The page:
Jim Dean

Jim Dean

During a UNC Faculty Council meeting on Sept. 19, Dean said the advisory group’s main mission would be to maintain the integrity of the research. The UNC Faculty Council shares governance responsibilities with the board of trustees and campus administrators and advises the chancellor and administrators on academic matters at UNC-Chapel Hill.

Whatever the research is,” Dean told the council, “if something’s done in the name of the collaboratory, then we’re going to have to make sure it meets every scientific and every empirical standard.”

Pressed by a faculty member about reported comments by state Senate leader Phil Berger, R-Rockingham, that part of the collaboratory’s mission is to balance a “liberal bias” in science, Dean replied “Science is science. We have not gotten any guidance along any direction like that from them nor would we accept that guidance. It’s important for us to maintain the academic integrity of this institution and that’s what we’re going to do.”

Because the creation of the collaboratory by the legislature bypassed university procedure, its independence has been called into question.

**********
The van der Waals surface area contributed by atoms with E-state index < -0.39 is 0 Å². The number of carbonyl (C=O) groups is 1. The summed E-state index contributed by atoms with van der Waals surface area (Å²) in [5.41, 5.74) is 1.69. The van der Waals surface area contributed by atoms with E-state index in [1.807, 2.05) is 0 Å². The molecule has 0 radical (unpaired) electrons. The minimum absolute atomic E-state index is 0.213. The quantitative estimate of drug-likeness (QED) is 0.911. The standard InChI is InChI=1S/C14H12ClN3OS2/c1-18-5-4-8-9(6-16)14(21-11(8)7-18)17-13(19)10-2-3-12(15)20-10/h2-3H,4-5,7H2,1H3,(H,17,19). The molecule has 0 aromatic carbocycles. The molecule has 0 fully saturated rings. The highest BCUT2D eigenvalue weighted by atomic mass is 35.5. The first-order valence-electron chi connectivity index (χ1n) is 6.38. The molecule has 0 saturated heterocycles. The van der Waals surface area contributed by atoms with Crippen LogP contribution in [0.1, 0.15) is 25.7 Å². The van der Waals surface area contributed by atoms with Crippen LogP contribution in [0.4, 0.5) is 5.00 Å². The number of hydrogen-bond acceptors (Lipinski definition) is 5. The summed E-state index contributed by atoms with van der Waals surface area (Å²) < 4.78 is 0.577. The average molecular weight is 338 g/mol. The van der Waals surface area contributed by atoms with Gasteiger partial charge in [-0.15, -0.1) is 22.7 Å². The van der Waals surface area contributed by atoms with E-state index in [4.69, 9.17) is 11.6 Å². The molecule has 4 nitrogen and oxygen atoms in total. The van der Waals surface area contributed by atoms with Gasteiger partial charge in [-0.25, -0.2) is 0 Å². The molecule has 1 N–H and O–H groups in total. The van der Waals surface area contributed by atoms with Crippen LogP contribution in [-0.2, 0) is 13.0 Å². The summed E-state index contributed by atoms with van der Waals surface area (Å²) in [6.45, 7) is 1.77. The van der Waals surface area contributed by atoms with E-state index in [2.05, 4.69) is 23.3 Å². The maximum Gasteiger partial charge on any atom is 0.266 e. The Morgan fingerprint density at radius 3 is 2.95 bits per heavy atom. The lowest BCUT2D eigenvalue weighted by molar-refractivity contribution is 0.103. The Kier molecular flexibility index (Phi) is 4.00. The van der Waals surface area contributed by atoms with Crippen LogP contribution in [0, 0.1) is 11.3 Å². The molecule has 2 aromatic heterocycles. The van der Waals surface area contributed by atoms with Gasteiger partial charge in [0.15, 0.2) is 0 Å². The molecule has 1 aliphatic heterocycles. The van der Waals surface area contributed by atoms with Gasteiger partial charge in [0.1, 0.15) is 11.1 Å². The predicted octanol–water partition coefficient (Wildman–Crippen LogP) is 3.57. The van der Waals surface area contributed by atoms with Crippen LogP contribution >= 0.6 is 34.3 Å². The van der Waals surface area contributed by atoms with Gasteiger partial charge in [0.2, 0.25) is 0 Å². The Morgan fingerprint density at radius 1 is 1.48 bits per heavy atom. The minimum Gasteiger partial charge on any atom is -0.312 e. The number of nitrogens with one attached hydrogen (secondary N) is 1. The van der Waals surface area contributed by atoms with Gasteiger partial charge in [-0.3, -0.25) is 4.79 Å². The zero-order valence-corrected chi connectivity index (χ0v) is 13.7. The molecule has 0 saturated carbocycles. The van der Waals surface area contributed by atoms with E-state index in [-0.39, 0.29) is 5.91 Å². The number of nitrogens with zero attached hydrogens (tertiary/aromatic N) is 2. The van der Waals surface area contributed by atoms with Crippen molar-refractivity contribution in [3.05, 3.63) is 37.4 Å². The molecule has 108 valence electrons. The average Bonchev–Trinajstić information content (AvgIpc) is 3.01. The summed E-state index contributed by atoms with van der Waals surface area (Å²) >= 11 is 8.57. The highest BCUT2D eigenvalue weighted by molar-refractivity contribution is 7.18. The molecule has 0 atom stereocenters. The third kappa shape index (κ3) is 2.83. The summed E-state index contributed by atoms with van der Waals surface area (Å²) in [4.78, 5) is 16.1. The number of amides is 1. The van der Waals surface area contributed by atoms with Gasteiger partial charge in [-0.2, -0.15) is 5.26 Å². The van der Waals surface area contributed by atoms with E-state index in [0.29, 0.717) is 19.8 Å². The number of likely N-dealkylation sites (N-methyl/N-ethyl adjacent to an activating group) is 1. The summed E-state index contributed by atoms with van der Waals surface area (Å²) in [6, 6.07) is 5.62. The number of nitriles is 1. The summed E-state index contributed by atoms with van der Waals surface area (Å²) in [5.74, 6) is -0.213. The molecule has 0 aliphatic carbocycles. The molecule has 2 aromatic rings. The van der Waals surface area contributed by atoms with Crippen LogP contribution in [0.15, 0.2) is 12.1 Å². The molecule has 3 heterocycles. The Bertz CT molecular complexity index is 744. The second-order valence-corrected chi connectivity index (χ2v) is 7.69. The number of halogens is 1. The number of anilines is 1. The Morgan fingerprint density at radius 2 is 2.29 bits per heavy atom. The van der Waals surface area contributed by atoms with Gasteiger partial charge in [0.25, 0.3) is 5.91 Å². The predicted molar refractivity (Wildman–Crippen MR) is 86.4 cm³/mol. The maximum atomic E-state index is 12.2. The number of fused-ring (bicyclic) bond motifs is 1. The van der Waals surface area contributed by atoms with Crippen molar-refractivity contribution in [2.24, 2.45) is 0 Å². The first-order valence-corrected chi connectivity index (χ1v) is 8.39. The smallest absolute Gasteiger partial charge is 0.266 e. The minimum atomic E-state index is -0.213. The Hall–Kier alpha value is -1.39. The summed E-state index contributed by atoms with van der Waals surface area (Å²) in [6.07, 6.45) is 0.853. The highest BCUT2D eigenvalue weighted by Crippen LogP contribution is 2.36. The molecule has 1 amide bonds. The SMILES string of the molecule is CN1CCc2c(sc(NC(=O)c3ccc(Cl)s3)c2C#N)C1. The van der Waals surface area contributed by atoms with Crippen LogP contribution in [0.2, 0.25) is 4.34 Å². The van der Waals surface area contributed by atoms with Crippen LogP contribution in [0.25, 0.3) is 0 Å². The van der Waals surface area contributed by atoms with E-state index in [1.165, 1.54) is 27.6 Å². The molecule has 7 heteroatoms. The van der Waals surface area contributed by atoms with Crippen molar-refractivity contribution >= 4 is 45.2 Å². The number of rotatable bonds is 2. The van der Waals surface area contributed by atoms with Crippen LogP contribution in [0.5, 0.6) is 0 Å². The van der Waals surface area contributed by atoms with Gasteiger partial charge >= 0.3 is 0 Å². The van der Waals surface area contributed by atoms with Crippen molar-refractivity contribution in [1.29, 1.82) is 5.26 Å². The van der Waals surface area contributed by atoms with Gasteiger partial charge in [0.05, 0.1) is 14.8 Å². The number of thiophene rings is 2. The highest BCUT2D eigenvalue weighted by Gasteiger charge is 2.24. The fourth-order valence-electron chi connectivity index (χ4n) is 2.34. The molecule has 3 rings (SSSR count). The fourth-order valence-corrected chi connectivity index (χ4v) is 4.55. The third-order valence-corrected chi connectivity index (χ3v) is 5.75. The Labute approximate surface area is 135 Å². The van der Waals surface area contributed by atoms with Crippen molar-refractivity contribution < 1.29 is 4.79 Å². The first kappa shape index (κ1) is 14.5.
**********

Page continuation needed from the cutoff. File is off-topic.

News organizations, including Coastal Review Online, have filed public records requests with the university seeking information on exchanges between legislators and university administrators. University officials acknowledged CRO’s request but no records have been released.

During the faculty council meeting, Chancellor Carol Folt defended the university’s decision to participate in the effort.

Carol Folt

Carol Folt

“I was asked if we would be willing to take responsibility for trying to build that policy center and I said ‘yes’ because I felt that as a public university when the legislature asks us to do something it is our obligation, but in our best interests to do it and do it right,” Folt said.

She also defended the decision to structure the collaboratory under the business wing of the administration. “We did not think of it as an academic issue, but something we wanted to build out as a center,” she said.

Advisory Board Additions